Saturday, August 4, 2012

Summer Television: Part 1

I've been watching a bit more TV than usual this summer, especially since I have signed up for streaming on Netflix.  It's been an enjoyable escape activity (that is more treadmill-compatible than other standbys, like reading, though I've been doing more of that as well).  I still don't have TV reception but the backlog of shows on Netflix will keep me going for quite a long time.  Here are some shows I've watched/been watching this summer.

The Wire:  About a month ago, I read an online review of another TV series that started out something like, "Most people think The Wire is the best television show ever.  Well, that's true, but [This Show] is also really good."  (Sorry, I don't recall the source.)  Seriously, The Wire is the best TV show ever.  If you have even a passing interest in cop/crime dramas and have not seen this yet, I envy you.  And aside from how totally awesome it is from the first episode to the last, it also introduces you to a host of actors you will see show up again on other programs (esp. other HBO ones).

Glee:  My mom got me into watching this.  In some ways, it's a natural fit - I have liked other teen shows (like Buffy, Friday Night Lights) and it's a musical.  The cheerleading coach character totally steals the show.  And it addresses important social issues in an amusing way - you know, like to what extent are hot Jews required to hook up with other hot Jews and how can we stop people from exposing others to the musical travesty that is the oeuvre* of Journey.  I've caught up with the first two seasons now and basically enjoyed it, though I was disappointed with the ending of season 2.  It seems silly to say that I had an issue with how contrived (and desperate seeming) the rationale for the outcome of their last performance was, given that being ridiculously, ludicrously contrived is a central aspect of the show, but still.  We'll see if they can get it back a bit in season 3.

*I was utterly shocked to spell this word correctly on my first attempt.  Robert and I have been playing a ton of Boggle this week; I am now looking forward to these letters showing up in a future game. 

The Killing:  I had trouble getting into this program at first, but then it hit its stride and got super-interesting.  But it suffers from the same problem as Twin Peaks: it's really hard to make solving a single murder take longer than a full season.  One reviewer nailed it by noting that what started as a novel idea for a crime drama turned into a 13-hour long episode of Law & Order.  (Why can't I relocate any of these reviews?)  There's the use of shocking, unexpected twists to keep things lively, and then there's just fucking with the viewer, and last episode definitely veered into viewer-fucking mode for me.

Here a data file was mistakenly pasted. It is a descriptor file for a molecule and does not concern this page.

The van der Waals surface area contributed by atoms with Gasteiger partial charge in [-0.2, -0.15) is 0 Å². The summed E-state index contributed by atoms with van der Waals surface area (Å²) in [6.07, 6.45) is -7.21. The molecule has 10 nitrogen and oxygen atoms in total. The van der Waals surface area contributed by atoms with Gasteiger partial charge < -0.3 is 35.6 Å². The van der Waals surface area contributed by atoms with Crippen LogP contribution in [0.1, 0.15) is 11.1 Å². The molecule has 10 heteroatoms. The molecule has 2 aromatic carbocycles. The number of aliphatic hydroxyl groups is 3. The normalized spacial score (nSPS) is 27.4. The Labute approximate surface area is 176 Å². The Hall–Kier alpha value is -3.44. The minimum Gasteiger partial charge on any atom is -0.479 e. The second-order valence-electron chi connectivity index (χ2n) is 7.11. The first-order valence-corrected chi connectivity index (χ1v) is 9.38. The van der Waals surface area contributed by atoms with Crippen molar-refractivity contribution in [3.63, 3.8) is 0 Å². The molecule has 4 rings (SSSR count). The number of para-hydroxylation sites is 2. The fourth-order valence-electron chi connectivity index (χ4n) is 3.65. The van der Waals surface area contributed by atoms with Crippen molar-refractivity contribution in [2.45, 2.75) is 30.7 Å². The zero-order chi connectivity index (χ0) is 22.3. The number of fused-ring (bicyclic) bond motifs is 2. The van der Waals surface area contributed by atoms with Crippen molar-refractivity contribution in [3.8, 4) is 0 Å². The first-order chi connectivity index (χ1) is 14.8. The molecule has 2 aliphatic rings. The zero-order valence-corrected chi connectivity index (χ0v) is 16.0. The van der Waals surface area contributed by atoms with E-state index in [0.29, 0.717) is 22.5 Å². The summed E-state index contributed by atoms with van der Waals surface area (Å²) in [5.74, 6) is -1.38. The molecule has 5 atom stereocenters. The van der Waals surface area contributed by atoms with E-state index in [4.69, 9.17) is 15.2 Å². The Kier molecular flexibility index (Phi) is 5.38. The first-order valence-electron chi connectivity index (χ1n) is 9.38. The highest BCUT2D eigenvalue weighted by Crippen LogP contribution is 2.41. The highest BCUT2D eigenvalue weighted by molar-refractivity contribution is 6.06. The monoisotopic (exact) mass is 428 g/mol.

I watched Twin Peaks for the first time this past year, and the entirety of the uneven (especially season 2) show was justified for me by the completely unexpected revelation of Albert's path (Albert Rosenfield, the sarcastic, mocking genius/asshole forensic scientist whom is brought in by Dale Cooper to occasionally assist with the case and who constantly insults the local police to their face).  I don't think anything on TV has ever stunned then awed me into wide-eyed laughter the way this scene did.  I had to watch it about three times before I started to come out of my daze/hysteria.  (If you haven't seen the show, this clip will not have the right impact at all.)  Dale Cooper's observation that "Albert's path is a strange and difficult one" sums up how I feel about my life in graduate school some days. 

The Muppets:  OK, this was a movie, not a TV show, but I have to go on record saying that Tam's prediction that I would really like the "Man or Muppet" song (written by Flight of the Conchords' Bret McKenzie) was correct.  "If I'm a muppet, I'm a very manly muppet" -- I love.  And the choice of actor to play the "man" version of the muppet Walter was brilliant.  At times, the movie was kind of boring and slow-paced but not in an unenjoyable way.  I don't see myself watching the entire thing again, but that "Man or Muppet" scene is an awesome 3 minutes.

1 comment:

Tam said...

I super adore that "Man or Muppet" song and the scene in the movie. I love how he sings "muppet of a man" especially.

I've seen a couple of episodes of Glee but none of the rest of those shows, despite having TV.

I saw the quote you're referencing about the Wire - it was in an article about Breaking Bad, probably in either Slate or Salon. I tried watching Breaking Bad (on Netflix streaming) and wasn't able to get into it. It would probably take a few more episodes (I watched like 1.5 episodes, which isn't enough for most TV shows to get good), but I wasn't motivated enough to continue. Watching serial dramas by myself isn't that great anyway.